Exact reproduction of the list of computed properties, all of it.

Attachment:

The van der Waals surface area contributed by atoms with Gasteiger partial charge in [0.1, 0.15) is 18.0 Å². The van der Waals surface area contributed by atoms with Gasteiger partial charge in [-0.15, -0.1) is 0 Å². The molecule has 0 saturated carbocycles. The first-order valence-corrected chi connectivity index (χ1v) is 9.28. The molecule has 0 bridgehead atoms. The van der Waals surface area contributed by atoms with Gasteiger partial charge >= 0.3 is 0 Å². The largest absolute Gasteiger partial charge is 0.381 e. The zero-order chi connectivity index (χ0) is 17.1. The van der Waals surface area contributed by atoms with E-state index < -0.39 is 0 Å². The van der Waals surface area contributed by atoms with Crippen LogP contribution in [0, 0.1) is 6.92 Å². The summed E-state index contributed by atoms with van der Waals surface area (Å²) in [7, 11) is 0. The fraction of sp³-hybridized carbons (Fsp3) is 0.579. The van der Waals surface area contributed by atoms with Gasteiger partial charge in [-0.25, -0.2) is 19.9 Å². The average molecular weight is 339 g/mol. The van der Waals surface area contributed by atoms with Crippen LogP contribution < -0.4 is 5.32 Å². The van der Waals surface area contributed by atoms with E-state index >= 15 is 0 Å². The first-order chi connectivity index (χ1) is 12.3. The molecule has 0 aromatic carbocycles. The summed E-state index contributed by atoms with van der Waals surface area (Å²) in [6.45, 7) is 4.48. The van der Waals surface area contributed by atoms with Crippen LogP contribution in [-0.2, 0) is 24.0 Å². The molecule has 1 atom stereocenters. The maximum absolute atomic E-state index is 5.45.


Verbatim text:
The van der Waals surface area contributed by atoms with Gasteiger partial charge in [0.1, 0.15) is 18.0 Å². The van der Waals surface area contributed by atoms with Gasteiger partial charge in [-0.15, -0.1) is 0 Å². The molecule has 0 saturated carbocycles. The first-order valence-corrected chi connectivity index (χ1v) is 9.28. The molecule has 0 bridgehead atoms. The van der Waals surface area contributed by atoms with Gasteiger partial charge >= 0.3 is 0 Å². The largest absolute Gasteiger partial charge is 0.381 e. The zero-order chi connectivity index (χ0) is 17.1. The van der Waals surface area contributed by atoms with E-state index < -0.39 is 0 Å². The van der Waals surface area contributed by atoms with Crippen LogP contribution in [0, 0.1) is 6.92 Å². The summed E-state index contributed by atoms with van der Waals surface area (Å²) in [7, 11) is 0. The fraction of sp³-hybridized carbons (Fsp3) is 0.579. The van der Waals surface area contributed by atoms with Gasteiger partial charge in [-0.25, -0.2) is 19.9 Å². The average molecular weight is 339 g/mol. The van der Waals surface area contributed by atoms with Crippen LogP contribution < -0.4 is 5.32 Å². The van der Waals surface area contributed by atoms with E-state index >= 15 is 0 Å². The first-order chi connectivity index (χ1) is 12.3. The molecule has 0 aromatic carbocycles. The summed E-state index contributed by atoms with van der Waals surface area (Å²) in [6.45, 7) is 4.48. The van der Waals surface area contributed by atoms with Crippen LogP contribution in [-0.2, 0) is 24.0 Å². The molecule has 1 atom stereocenters. The maximum absolute atomic E-state index is 5.45.